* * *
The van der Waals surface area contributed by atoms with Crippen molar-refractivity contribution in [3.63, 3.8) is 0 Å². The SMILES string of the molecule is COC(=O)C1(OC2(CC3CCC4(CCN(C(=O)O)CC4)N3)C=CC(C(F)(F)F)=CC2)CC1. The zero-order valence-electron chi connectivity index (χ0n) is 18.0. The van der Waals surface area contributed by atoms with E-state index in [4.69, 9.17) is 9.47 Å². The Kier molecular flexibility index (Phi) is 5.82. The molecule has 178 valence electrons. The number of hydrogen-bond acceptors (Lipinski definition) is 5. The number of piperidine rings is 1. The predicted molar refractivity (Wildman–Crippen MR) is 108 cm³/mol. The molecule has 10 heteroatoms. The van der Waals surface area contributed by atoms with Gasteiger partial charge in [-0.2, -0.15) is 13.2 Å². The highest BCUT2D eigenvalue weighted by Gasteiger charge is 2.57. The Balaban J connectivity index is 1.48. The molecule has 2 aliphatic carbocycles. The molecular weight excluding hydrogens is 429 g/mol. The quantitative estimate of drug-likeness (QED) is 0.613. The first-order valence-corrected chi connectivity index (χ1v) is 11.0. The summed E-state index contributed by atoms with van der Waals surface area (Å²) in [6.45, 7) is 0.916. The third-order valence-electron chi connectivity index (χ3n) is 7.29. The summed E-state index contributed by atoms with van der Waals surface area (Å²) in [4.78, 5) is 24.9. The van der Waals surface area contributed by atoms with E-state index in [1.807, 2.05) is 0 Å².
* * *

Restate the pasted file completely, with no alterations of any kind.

The van der Waals surface area contributed by atoms with Crippen molar-refractivity contribution in [3.63, 3.8) is 0 Å². The SMILES string of the molecule is COC(=O)C1(OC2(CC3CCC4(CCN(C(=O)O)CC4)N3)C=CC(C(F)(F)F)=CC2)CC1. The zero-order valence-electron chi connectivity index (χ0n) is 18.0. The van der Waals surface area contributed by atoms with E-state index in [4.69, 9.17) is 9.47 Å². The Kier molecular flexibility index (Phi) is 5.82. The molecule has 178 valence electrons. The number of hydrogen-bond acceptors (Lipinski definition) is 5. The number of piperidine rings is 1. The predicted molar refractivity (Wildman–Crippen MR) is 108 cm³/mol. The molecule has 10 heteroatoms. The van der Waals surface area contributed by atoms with Gasteiger partial charge in [-0.2, -0.15) is 13.2 Å². The highest BCUT2D eigenvalue weighted by Gasteiger charge is 2.57. The Balaban J connectivity index is 1.48. The molecule has 2 aliphatic carbocycles. The molecular weight excluding hydrogens is 429 g/mol. The quantitative estimate of drug-likeness (QED) is 0.613. The first-order valence-corrected chi connectivity index (χ1v) is 11.0. The summed E-state index contributed by atoms with van der Waals surface area (Å²) in [6.45, 7) is 0.916. The third-order valence-electron chi connectivity index (χ3n) is 7.29. The summed E-state index contributed by atoms with van der Waals surface area (Å²) in [4.78, 5) is 24.9. The van der Waals surface area contributed by atoms with E-state index in [1.807, 2.05) is 0 Å².